Niaspan Side Effects – Is Niaspan safe to use for cholesterol?
There are a wide variety of Niaspan side effects you should be aware of before taking this prescription drug.
It's important to know what they are so that you can see the connection between using Niaspan and unwanted symptoms you're having.
Once you know this information, you're in a much better position to avoid or minimize the risks and adverse effects.
What is Prescription Niaspan and Why Take It?
Niaspan is a long-acting or extended release version of niacin (nicotinic acid), also known as Vitamin B3.
The most common use is for the treatment of high cholesterol levels. Specifically, to lower bad LDL cholesterol and increase good HDL cholesterol.
The prescription should only be considered after other ways to lower cholesterol naturally haven't worked for the patient.
This is done in an attempt to minimize the build up of arterial plaque and help reduce the risk for a heart attack or help prevent a second coronary event.
It's also been shown to lower other fats in the blood like high triglyceride levels as well.
What are the Niaspan side effects?
It shouldn't surprise you to learn that the dangers of using this drug are similar to the side effects of using immediate release niacin in large doses.
Common side effects of using Niaspan include:
- increased cough
- flushing (warmth, redness, itching, and/or tingling sensation of the skin)
If you are sitting or lying down and experience flushing, do not get up or stand up quickly. You want to take your time and raise up slowly. (This is especially true if you already experiencing dizziness or are taking blood pressure medication.)
Drinking hot beverages within 30 minutes of taking any form of niacin may worsen the symptoms of flushing.
Some suggest taking aspirin 1/2 an hour before taking Niaspan to lessen the severity of flushing. Others aren't so enthused about adding a second drug (yes, aspirin is a drug) to help offset the reaction caused by another drug.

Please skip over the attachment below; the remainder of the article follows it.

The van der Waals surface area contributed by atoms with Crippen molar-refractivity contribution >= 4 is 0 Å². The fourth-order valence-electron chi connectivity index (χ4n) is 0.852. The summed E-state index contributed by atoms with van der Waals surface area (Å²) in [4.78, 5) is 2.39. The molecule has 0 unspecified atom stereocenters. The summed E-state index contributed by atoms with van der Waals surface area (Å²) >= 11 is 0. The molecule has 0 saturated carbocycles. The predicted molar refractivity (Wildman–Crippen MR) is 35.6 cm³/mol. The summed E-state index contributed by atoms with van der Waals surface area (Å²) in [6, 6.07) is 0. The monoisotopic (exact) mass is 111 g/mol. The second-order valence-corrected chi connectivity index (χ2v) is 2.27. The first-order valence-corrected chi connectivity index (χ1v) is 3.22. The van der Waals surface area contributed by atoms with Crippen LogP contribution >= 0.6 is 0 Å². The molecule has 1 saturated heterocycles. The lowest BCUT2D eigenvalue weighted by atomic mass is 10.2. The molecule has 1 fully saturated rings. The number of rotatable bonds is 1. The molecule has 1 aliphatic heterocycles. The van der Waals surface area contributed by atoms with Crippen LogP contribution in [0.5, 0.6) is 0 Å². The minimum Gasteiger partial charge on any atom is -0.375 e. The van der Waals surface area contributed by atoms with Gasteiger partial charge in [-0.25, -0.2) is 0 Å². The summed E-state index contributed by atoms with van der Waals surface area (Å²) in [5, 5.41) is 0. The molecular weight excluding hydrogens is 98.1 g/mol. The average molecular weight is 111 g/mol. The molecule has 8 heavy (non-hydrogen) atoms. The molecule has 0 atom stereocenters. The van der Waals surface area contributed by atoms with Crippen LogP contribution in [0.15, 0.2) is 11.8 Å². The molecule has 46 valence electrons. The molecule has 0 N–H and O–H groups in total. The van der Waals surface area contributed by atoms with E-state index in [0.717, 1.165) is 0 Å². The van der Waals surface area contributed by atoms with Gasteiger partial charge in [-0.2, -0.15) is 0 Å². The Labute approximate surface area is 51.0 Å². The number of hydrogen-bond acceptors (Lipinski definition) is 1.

Additional Niaspan Safety Precautions
Your risk of side effects are greatly increased when taking this medication with other cholesterol-lowering drugs.
You'll want to take special notice of any unusual or unexplained muscle pain, weakness, or tenderness. This could be a warning sign of a very serious kidney condition.
Those who are advised against taking Niaspan include anyone with liver problems, stomach ulcers, or a serious bleeding problem.
That's because your liver is directly responsible for the regulation of your cholesterol levels and over 75% of your body's cholesterol is produced by your liver.
So if you truly have a cholesterol problem, your liver is already experiencing extra burden and stress.
Niaspan should be used with caution and only under close supervision if you:
- have diabetes
- have kidney problems
- have thyroid problems
- have a history of gout
- drink large amounts of alcohol
Switching from the regular (immediate-release) version of niacin to Niaspan can cause severe liver damage. At a minimum, you should never make this switch without first consulting your physician.
You will want to avoid using it if you're pregnant or plan to become pregnant during treatment. Many drugs can easily pass into breast milk, so be sure and inform your doctor if you are nursing to avoid any potential harmful effects to a nursing baby.
Always take the doctor recommended dose and swallow the tablets whole.
Never under any circumstances should you crush, break, or chew a Niaspan tablet. (This is true for any extended release drug.)
Be sure to ask your doctor plenty of questions and get them answered to your satisfaction so that you fully understand the serious nature of all Niaspan side effects before using.
Related article you might like: Niacin Side Effects – The Truth on Niacin Benefits for Cholesterol